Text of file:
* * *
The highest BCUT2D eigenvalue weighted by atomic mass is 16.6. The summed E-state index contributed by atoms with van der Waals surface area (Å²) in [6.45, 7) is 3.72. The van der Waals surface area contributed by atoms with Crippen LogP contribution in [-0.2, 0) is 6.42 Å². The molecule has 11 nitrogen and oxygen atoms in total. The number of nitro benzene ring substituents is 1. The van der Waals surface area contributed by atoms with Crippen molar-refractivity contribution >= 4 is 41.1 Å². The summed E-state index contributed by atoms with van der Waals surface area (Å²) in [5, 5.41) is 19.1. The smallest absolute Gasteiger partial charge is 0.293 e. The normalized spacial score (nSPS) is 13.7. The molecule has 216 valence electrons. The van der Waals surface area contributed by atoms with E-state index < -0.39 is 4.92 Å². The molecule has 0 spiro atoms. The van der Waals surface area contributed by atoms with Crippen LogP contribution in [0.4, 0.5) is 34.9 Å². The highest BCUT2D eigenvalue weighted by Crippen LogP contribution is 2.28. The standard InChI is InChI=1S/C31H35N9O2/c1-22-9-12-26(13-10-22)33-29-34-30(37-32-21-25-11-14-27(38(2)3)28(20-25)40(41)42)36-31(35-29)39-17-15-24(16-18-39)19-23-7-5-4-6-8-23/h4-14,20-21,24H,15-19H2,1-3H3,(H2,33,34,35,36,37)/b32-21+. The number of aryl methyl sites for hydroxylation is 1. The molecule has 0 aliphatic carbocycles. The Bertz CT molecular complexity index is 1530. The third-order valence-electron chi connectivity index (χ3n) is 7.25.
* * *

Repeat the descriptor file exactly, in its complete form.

The highest BCUT2D eigenvalue weighted by atomic mass is 16.6. The summed E-state index contributed by atoms with van der Waals surface area (Å²) in [6.45, 7) is 3.72. The van der Waals surface area contributed by atoms with Crippen LogP contribution in [-0.2, 0) is 6.42 Å². The molecule has 11 nitrogen and oxygen atoms in total. The number of nitro benzene ring substituents is 1. The van der Waals surface area contributed by atoms with Crippen molar-refractivity contribution >= 4 is 41.1 Å². The summed E-state index contributed by atoms with van der Waals surface area (Å²) in [5, 5.41) is 19.1. The smallest absolute Gasteiger partial charge is 0.293 e. The normalized spacial score (nSPS) is 13.7. The molecule has 216 valence electrons. The van der Waals surface area contributed by atoms with E-state index < -0.39 is 4.92 Å². The molecule has 0 spiro atoms. The van der Waals surface area contributed by atoms with Crippen LogP contribution in [0.4, 0.5) is 34.9 Å². The highest BCUT2D eigenvalue weighted by Crippen LogP contribution is 2.28. The standard InChI is InChI=1S/C31H35N9O2/c1-22-9-12-26(13-10-22)33-29-34-30(37-32-21-25-11-14-27(38(2)3)28(20-25)40(41)42)36-31(35-29)39-17-15-24(16-18-39)19-23-7-5-4-6-8-23/h4-14,20-21,24H,15-19H2,1-3H3,(H2,33,34,35,36,37)/b32-21+. The number of aryl methyl sites for hydroxylation is 1. The molecule has 0 aliphatic carbocycles. The Bertz CT molecular complexity index is 1530. The third-order valence-electron chi connectivity index (χ3n) is 7.25.